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  1. #1
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    Default Babbitt bearings

    I am re doing the bearings in my track rollers on my dozer and was looking into Babbitt would it be suitable for the application. If I make a jig to cast them into the track roller with a mandrel to hold the axel size would I need to machine the bearing after casting and pressing the mandrel out. Is grease good lib for babbitt

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    Quote Originally Posted by Sjbrady View Post
    I am re doing the bearings in my track rollers on my dozer and was looking into Babbitt would it be suitable for the application. If I make a jig to cast them into the track roller with a mandrel to hold the axel size would I need to machine the bearing after casting and pressing the mandrel out. Is grease good lib for babbitt
    Grease, Babbitt alloy, and the typical "track roller" environment should be "good" for turning the Babbitt into a metallic grey paste that resembles old-skewl pipe fitter's litharge but doesn't work as well.

    Got a market lined-up for that stuff yet?

    Bronze, on the other hand..... or even certain plastics... or sealed rolling-element bearings..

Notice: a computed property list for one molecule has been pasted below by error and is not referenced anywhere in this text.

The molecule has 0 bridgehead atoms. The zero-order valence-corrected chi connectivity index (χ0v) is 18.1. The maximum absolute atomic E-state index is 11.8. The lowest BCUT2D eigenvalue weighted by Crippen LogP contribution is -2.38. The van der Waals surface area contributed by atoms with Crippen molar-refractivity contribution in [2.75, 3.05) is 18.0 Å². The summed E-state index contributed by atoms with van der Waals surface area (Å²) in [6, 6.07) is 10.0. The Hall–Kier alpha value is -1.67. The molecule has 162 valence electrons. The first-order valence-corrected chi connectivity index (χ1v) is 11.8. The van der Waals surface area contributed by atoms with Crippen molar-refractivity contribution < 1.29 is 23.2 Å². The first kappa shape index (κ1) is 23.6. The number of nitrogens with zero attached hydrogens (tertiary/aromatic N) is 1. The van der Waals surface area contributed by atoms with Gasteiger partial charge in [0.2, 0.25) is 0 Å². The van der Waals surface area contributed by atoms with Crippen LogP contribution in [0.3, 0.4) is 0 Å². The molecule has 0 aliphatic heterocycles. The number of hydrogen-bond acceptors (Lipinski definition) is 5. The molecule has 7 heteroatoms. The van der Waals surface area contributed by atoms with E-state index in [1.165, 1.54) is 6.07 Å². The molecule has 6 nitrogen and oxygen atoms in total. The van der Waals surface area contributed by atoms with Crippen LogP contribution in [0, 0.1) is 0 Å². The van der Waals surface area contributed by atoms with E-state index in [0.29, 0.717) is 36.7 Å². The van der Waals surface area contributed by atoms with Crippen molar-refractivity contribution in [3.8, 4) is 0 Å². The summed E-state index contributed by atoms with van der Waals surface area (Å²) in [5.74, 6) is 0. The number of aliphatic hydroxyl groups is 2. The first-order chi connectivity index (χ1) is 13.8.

Last edited by thermite; 07-15-2019 at 06:42 AM.

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    What make & model dozer ?

    Kinda important one should think.

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    Quote Originally Posted by digger doug View Post
    What make & model dozer ?

    Kinda important one should think.
    Only "sort of"'.

    The physics, metallurgy, tribology, and exposure to negative factors all "scale" reasonably well, even for elastomeric tracks.

    Babbitt can yet-today make a grand material for even a high-precision lathe spindle, well-lubricated, but starts to fall-down rather badly where cyclic impact-loads and high wet and abrasive intrusions with imperfect servicing prevail.

    Not the same environment as a "micro-Babbitt" connecting rod bearing, pressure lubed and riding on a hydrodynamically maintained "wedge" of reasonably well-filtered oil.

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    load of application has a effect. that is when soft materials are used for bearings under high load they tend to distort, flow or wear out extremely fast. often dont last even a week if psi or load too high for undersized bearing surfaces.
    .
    and when lack of lubrication occurs some materials when they get hot will distort or wear out even faster than normal

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    Quote Originally Posted by thermite View Post
    Only "sort of"'.

    The physics, metallurgy, tribology, and exposure to negative factors all "scale" reasonably well, even for elastomeric tracks.